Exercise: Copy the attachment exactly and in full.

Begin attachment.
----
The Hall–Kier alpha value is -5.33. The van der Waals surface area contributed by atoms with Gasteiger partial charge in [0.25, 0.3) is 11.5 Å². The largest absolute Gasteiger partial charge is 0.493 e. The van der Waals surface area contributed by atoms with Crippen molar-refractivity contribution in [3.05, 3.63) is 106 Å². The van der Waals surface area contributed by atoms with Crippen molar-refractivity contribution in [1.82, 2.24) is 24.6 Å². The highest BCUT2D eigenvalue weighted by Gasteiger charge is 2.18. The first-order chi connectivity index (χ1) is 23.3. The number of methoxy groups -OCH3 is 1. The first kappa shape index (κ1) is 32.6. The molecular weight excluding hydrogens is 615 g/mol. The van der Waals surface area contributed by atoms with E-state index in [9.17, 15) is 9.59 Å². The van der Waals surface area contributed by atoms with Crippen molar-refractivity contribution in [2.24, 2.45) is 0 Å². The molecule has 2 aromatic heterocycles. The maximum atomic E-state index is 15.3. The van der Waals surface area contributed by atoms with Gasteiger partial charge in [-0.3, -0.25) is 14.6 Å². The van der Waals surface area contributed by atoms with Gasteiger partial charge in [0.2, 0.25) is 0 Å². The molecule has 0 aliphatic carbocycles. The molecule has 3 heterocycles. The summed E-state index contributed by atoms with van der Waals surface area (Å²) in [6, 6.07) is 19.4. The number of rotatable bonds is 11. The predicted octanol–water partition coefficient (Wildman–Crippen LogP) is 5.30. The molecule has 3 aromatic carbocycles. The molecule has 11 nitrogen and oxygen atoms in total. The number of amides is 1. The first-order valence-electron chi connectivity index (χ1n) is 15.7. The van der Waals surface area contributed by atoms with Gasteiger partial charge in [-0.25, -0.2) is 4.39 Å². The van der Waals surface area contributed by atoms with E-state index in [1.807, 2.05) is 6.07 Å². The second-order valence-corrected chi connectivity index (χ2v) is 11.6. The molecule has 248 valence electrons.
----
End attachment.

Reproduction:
The Hall–Kier alpha value is -5.33. The van der Waals surface area contributed by atoms with Gasteiger partial charge in [0.25, 0.3) is 11.5 Å². The largest absolute Gasteiger partial charge is 0.493 e. The van der Waals surface area contributed by atoms with Crippen molar-refractivity contribution in [3.05, 3.63) is 106 Å². The van der Waals surface area contributed by atoms with Crippen molar-refractivity contribution in [1.82, 2.24) is 24.6 Å². The highest BCUT2D eigenvalue weighted by Gasteiger charge is 2.18. The first-order chi connectivity index (χ1) is 23.3. The number of methoxy groups -OCH3 is 1. The first kappa shape index (κ1) is 32.6. The molecular weight excluding hydrogens is 615 g/mol. The van der Waals surface area contributed by atoms with E-state index in [9.17, 15) is 9.59 Å². The van der Waals surface area contributed by atoms with Crippen molar-refractivity contribution in [2.24, 2.45) is 0 Å². The molecule has 2 aromatic heterocycles. The maximum atomic E-state index is 15.3. The van der Waals surface area contributed by atoms with Gasteiger partial charge in [-0.3, -0.25) is 14.6 Å². The van der Waals surface area contributed by atoms with Gasteiger partial charge in [0.2, 0.25) is 0 Å². The molecule has 0 aliphatic carbocycles. The molecule has 3 heterocycles. The summed E-state index contributed by atoms with van der Waals surface area (Å²) in [6, 6.07) is 19.4. The number of rotatable bonds is 11. The predicted octanol–water partition coefficient (Wildman–Crippen LogP) is 5.30. The molecule has 3 aromatic carbocycles. The molecule has 11 nitrogen and oxygen atoms in total. The number of amides is 1. The first-order valence-electron chi connectivity index (χ1n) is 15.7. The van der Waals surface area contributed by atoms with Gasteiger partial charge in [-0.25, -0.2) is 4.39 Å². The van der Waals surface area contributed by atoms with E-state index in [1.807, 2.05) is 6.07 Å². The second-order valence-corrected chi connectivity index (χ2v) is 11.6. The molecule has 248 valence electrons.